After tragedy, campaigning is a delicate question

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In the wake of a national tragedy, the question of when to resume a hotly-contested and largely negative presidential campaign is a delicate one.

It’s something both the campaigns of President Obama and presumptive Republican nominee Mitt Romney will have to grapple with over the next week after Friday’s mass shooting at a movie theater in Aurora, Colorado killed at least 12 people.  

“This will be done more on feel than on any sort of formula about how long you wait to resume the campaign,” says Republican strategist Ron Bonjean. “There’s a natural period after a tragedy like this, where each side knows that to engage politically is simply inappropriate.”

In the aftermath of the shooting, both candidates halted their campaign efforts. The president offered remarks on the tragedy at what was supposed to be a campaign stump speech in Fort Myers, Fla. Romney did the same at an event in Bow, N.H.

“If there’s anything to take away from this tragedy, it’s the reminder that life is fragile,” Obama said on Friday, telling the crowd there will be “other days for politics. This, I think, is a day for prayer and reflection.”

“I stand here before you today not as a man running for office, but as a father, a grandfather, husband and American,” Romney said in New Hampshire, asking those gathered to “mourn with those who mourn in Colorado.”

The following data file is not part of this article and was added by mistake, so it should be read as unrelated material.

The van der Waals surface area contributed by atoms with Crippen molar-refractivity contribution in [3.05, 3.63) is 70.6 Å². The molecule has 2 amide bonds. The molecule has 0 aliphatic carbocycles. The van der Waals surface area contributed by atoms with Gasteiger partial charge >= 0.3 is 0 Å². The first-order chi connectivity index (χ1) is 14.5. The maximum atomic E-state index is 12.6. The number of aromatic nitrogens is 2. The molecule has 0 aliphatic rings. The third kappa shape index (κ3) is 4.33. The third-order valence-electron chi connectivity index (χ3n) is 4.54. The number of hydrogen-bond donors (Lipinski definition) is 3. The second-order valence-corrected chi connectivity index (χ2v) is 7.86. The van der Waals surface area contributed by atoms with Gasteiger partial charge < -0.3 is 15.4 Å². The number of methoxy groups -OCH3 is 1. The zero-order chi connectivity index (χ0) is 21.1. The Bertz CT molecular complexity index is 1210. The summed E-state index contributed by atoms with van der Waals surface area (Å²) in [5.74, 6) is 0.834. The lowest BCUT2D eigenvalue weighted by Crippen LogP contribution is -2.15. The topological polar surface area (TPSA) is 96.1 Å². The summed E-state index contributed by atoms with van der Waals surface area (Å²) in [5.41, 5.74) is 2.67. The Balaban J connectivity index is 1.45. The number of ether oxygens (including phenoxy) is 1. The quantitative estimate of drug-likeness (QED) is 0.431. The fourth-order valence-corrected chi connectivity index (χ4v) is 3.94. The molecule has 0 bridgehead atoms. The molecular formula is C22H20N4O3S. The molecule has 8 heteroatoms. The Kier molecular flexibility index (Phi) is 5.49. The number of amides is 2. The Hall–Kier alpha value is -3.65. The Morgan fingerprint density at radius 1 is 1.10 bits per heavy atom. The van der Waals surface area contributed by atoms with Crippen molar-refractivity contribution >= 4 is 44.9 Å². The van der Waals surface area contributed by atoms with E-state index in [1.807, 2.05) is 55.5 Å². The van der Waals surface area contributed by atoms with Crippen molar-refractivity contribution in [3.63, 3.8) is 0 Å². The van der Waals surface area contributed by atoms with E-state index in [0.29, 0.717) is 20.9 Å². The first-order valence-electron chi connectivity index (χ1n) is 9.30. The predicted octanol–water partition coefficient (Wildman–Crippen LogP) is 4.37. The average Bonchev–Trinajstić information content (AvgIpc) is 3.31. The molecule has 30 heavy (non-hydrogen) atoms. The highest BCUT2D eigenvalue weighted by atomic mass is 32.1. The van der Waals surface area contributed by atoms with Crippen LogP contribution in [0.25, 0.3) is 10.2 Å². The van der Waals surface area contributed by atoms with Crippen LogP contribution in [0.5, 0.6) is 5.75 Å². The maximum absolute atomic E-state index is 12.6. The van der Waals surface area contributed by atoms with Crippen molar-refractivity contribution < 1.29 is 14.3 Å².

Both campaigns have also asked stations in Colorado to suspend the airing of their campaign ads for the time being—a request that could take as long as a day to fulfill depending on the station.   

“[Taking down ads] is not like a light switch, which frustrates clients some times,” notes Democratic media strategist Dane Strother.    

The question of when to resume the negative ad onslaught is an even touchier one given the fact that Colorado is one of 2012’s top political battlegrounds. Well over $20 million has already been spent on ads in the state between the presidential campaigns and third party groups supporting them with the Denver, Grand Junction and Colorado Springs media markets among the busiest in the country when it comes to political spots.

“There's no formula or protocol to follow with paid media and the timing to re-engage advertising,” says Rob Aho, a media consultant with the Republican firm Brabender Cox. “It's more a gut feeling of knowing when it's the right time to get back up on the air. Great campaigns know when their audiences are ready.”

While strategists predict the presidential campaigns will likely regain a sense of normalcy when it comes to their daily messaging well within the next two weeks, the impact of the shooting will likely remain right through the fall for competitive races down the ballot in Colorado.

Strother says campaigns should take extra care when it comes to the type of imagery they choose to employ in their ads.

“No one should feature guns in their ads the rest of the year,” he advises.    

Additional reporting by Erika Spicer.


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